Sunday, 3 February 2013

Regions Rush to Meet The Needs of The Panama Canal Expansion

The biggest construction project in the world is 50 percent complete. Industry experts wait in anticipation as the $5.25 billion expansion of the Panama Canal continues. Once this enormous project is completed, larger container vessels will be able to sail into deeper harbors, which traditionally were unavailable. Port authorities all over the world are spending billions of dollars, dredging channels, blasting tunnels and buying cranes, to accommodate these changes in efficiency.

The two new flights of triple locks will double the canal capacity, and allow shipment for vessels with three times the amount of cargo, when the passageway opens for business; in early 2015. Countries worldwide are scrambling to lure the new generation of container ships to their ports, nobody wants to "miss the boat." Perhaps the most prominent of these, is the U.S.A. At the moment, there are only 3 ports on the American East Coast, that should be ready for the massive container ships: Port of New York, Port of Baltimore and Port of Norfolk. Together, these ports hope to acquire their share of the maritime trade, passing through West Cost terminals; which handle the most U.S. imports from Asia. Nevertheless, the infrastructure in the United States has suffered from years of delayed maintenance, that continues to challenge the U.S’ ability; to compete on the global stage.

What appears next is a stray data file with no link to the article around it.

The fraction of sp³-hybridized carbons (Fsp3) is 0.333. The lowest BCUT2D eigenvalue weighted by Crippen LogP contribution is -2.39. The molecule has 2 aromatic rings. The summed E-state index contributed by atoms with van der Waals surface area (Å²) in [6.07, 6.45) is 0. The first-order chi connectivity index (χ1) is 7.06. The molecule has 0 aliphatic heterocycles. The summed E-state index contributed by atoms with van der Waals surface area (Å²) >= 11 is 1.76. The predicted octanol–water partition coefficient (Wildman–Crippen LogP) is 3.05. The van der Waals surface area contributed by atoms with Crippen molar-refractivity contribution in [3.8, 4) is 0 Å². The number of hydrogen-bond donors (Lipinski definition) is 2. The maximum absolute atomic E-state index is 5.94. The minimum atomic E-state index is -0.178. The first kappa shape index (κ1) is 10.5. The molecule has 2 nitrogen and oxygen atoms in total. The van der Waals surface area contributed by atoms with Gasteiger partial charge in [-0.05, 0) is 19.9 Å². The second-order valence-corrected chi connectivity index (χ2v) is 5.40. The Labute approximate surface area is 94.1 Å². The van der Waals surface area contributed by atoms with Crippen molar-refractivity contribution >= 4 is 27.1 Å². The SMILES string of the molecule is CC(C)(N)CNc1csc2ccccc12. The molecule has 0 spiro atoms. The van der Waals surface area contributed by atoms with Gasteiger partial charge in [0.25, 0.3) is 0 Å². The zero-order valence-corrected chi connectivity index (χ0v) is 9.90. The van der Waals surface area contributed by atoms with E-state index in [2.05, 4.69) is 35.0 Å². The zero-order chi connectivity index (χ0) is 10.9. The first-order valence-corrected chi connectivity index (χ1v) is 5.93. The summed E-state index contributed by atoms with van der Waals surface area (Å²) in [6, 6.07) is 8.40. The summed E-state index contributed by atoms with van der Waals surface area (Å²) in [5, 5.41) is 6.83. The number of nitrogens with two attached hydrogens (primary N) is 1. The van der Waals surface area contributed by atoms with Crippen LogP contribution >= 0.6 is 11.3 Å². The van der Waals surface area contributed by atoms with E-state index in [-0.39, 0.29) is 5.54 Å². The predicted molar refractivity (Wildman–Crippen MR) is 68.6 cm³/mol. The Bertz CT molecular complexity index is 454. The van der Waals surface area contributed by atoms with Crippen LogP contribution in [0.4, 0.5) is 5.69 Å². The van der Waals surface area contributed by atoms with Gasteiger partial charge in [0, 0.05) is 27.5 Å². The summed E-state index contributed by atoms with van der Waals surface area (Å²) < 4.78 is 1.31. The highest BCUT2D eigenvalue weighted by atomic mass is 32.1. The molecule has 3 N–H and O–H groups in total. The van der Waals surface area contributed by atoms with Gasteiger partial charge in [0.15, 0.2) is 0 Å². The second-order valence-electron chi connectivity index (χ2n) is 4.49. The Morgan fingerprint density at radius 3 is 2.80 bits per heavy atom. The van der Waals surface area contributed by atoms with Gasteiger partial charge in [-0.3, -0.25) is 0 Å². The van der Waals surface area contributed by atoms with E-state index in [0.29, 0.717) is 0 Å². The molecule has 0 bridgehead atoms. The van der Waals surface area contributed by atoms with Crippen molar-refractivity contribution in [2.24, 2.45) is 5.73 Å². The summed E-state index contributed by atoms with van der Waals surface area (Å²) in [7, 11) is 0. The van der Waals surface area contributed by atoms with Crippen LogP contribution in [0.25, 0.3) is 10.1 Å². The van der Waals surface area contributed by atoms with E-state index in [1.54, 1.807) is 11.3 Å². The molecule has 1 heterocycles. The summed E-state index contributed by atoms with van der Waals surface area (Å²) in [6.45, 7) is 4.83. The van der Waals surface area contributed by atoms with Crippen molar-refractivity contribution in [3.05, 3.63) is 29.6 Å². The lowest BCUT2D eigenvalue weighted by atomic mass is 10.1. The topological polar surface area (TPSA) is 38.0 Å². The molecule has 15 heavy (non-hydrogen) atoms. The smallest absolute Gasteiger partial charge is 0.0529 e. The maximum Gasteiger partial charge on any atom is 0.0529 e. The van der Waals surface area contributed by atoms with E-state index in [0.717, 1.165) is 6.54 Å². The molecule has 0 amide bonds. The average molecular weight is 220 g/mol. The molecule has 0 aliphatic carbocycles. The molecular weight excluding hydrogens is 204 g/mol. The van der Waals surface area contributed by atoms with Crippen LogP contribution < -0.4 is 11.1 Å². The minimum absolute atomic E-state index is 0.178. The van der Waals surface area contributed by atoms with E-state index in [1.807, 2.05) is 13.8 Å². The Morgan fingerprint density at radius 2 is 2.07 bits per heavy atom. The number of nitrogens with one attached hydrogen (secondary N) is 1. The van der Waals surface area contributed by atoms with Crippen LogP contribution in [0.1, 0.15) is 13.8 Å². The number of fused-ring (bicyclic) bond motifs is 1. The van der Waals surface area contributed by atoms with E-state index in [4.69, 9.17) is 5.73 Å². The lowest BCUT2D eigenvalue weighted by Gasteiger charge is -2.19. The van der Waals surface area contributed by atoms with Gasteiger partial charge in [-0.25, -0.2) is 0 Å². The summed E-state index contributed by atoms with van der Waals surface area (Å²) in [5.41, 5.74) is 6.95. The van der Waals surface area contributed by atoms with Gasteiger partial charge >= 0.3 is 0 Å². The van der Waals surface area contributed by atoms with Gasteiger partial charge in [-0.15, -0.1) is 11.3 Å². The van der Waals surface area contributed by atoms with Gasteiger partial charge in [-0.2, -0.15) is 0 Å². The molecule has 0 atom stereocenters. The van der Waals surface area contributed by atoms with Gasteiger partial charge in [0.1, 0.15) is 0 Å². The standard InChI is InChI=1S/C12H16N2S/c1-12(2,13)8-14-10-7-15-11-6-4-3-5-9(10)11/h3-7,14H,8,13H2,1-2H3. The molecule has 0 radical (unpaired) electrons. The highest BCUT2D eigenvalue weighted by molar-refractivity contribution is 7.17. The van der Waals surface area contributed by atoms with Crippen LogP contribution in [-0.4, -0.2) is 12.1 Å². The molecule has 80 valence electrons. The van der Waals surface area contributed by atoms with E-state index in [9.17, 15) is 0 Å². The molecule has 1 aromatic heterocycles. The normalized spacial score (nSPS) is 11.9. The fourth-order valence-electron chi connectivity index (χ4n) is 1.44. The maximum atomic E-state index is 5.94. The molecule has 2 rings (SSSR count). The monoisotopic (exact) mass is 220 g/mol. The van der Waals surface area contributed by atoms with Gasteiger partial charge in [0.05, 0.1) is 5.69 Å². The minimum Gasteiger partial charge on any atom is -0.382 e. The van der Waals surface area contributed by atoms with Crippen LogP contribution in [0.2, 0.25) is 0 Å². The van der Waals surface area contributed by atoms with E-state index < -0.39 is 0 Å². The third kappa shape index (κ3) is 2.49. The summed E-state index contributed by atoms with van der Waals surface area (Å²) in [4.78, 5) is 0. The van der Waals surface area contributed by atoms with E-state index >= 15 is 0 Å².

America is not the only place where shipping ports are making enormous investments. There are ports in the Bahamas, Jamaica, Chile, Peru, Brazil, Colombia and the Dominican Republic, that are rushing to upgrade their facilities to meet the shipping industry's demands, in hopes that the larger container vessels will enter their harbors; too. Regions throughout the world are continuing to prepare for the opening of the new Panama locks; modernizing infrastructure and dredging channels, in fear of their ports possibly being passed up.


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